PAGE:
I personally like mixing the “packing of features into a big launch” and the “ongoing drumbeat”. What we did this year was choose 4 customer objectives for our product for the year and kick the year off with a campaign speaking to them and how they solve our customers biggest needs. We then planned one “big moment” for each objective over the course of the year, this would be a month when we would hit hard on this theme repeatedly tied to a major launch. Then, outside these 4 big months we plan a steady release of smaller enhancements, tying them back to our 4 objectives.
Ideally, it's a combination of the GM, product management and product marketing. The GM would set the overall business goals for the year or quarter including revenue. The PM often drives the product launch adoption and revenue goals for that product. PMM often builds the plan with the metrics to help back into those goals.
The important thing is that if you see a gap, make sure that someone is owning all of these goals, otherwise, it will be meaningless to have launch metrics.
I like Zach's suggestion of finding a good mix but there can be times when a larger story just has more impact. At the end of the day, the key thing is to think in themes, and how those themes are going to drive value and impact for your customers. If a feature or item by itself will have large impact, then why wait to share the story? But if that feature has more impact when wrapped up as part of a larger story, then packaging it as such. I wrote an overview of this very topic here: https://medium.com/@anandp29/launching-around-themes-277eb621dd62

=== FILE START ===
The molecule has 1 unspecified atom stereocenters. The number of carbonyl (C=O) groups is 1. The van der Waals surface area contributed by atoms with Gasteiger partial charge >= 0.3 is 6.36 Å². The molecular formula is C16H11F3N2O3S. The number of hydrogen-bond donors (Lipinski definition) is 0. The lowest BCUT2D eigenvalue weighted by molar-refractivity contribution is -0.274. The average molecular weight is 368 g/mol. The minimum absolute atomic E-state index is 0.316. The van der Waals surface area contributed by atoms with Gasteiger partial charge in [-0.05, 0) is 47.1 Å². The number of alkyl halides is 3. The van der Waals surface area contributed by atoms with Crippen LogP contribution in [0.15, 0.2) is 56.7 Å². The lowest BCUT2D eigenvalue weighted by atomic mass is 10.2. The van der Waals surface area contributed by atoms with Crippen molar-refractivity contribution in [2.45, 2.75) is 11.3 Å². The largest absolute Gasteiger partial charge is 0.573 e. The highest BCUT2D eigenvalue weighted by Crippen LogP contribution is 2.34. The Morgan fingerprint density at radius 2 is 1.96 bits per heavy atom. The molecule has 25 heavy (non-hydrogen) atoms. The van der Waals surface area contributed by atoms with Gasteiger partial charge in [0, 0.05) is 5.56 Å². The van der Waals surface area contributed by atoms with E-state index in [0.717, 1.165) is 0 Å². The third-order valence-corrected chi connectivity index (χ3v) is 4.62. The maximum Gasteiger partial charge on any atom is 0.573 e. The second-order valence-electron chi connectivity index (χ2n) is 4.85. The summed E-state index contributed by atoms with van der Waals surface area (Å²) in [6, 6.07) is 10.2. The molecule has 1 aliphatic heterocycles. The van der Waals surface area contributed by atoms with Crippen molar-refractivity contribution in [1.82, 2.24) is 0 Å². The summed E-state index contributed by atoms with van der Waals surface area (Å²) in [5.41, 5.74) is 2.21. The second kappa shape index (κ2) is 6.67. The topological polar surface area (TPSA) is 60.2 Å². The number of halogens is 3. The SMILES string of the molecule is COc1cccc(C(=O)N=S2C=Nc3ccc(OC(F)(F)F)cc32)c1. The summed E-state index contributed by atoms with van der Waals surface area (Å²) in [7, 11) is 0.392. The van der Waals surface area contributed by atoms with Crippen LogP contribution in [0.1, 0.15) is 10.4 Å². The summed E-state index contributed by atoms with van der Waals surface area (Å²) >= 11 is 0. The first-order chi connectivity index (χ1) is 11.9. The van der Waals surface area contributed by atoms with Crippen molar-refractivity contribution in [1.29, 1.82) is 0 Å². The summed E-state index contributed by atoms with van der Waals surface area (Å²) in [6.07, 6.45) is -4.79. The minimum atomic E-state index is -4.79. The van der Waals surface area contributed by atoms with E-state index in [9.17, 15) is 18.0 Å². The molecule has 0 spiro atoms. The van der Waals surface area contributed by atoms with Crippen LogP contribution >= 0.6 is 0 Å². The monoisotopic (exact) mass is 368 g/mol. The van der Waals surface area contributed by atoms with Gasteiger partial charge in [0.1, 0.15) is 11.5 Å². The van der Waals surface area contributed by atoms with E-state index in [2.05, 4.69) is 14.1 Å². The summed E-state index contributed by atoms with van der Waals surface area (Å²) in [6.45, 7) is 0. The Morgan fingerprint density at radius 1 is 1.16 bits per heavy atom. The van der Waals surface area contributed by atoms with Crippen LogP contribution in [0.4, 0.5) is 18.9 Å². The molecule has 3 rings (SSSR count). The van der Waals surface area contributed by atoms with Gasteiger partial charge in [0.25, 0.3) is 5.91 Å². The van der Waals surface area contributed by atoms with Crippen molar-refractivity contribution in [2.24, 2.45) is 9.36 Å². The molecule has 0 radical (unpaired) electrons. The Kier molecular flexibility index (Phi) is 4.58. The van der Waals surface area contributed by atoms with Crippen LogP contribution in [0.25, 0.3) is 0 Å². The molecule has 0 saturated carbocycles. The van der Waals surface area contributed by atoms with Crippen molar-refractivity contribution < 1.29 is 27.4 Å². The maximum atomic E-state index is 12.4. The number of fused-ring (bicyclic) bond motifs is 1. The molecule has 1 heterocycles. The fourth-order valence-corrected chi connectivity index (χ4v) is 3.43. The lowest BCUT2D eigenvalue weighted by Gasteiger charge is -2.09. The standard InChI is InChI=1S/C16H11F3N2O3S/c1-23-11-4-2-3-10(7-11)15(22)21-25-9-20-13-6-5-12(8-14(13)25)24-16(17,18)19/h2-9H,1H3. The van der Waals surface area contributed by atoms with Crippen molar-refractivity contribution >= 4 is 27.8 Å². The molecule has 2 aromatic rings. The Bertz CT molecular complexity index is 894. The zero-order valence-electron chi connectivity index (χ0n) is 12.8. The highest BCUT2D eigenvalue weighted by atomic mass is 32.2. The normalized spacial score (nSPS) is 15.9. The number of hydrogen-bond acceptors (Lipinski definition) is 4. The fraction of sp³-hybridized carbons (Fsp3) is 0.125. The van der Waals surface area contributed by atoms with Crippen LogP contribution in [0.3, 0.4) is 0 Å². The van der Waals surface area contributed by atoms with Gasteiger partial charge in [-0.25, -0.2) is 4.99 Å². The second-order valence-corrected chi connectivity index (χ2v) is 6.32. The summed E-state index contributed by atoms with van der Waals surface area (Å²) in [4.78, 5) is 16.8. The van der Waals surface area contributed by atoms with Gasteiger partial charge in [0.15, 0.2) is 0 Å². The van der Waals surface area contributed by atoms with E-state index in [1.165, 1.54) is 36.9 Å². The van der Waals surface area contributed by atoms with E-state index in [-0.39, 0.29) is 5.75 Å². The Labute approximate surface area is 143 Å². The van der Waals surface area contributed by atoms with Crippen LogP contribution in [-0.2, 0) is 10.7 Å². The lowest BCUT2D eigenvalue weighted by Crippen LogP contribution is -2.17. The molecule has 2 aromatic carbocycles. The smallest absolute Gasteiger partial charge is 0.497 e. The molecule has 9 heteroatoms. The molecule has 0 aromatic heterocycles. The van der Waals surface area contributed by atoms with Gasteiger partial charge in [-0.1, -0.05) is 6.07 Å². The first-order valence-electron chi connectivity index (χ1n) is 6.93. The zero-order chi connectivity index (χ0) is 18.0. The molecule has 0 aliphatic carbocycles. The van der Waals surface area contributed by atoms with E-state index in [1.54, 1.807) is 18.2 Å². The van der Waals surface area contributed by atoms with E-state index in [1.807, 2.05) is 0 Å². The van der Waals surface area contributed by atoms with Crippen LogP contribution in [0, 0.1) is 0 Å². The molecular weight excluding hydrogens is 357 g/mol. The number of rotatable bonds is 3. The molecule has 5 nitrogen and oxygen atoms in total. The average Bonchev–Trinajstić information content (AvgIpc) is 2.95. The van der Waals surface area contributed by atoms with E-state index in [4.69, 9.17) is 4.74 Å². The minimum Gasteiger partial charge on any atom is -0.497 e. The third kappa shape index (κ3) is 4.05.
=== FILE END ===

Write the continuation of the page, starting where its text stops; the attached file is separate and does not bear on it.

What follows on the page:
This is a common issue with the prevalency of agile software development. I recommend bundling up several iterative features into a meta-theme and then building a campaign around it every 6-12 weeks. This allows you to blitz the market with a bigger message/story, and it creates an internal drumbeat of messaging that the marketing team can deliver on repeatedly.
I think you’re asking if it’s behind a pay wall and not just a free product? If that’s the case, you need material (video!) that can act as a demo, people want to see product, not just read about it. Salespeople who can give great demos and free trials are often a really effective a launch tool.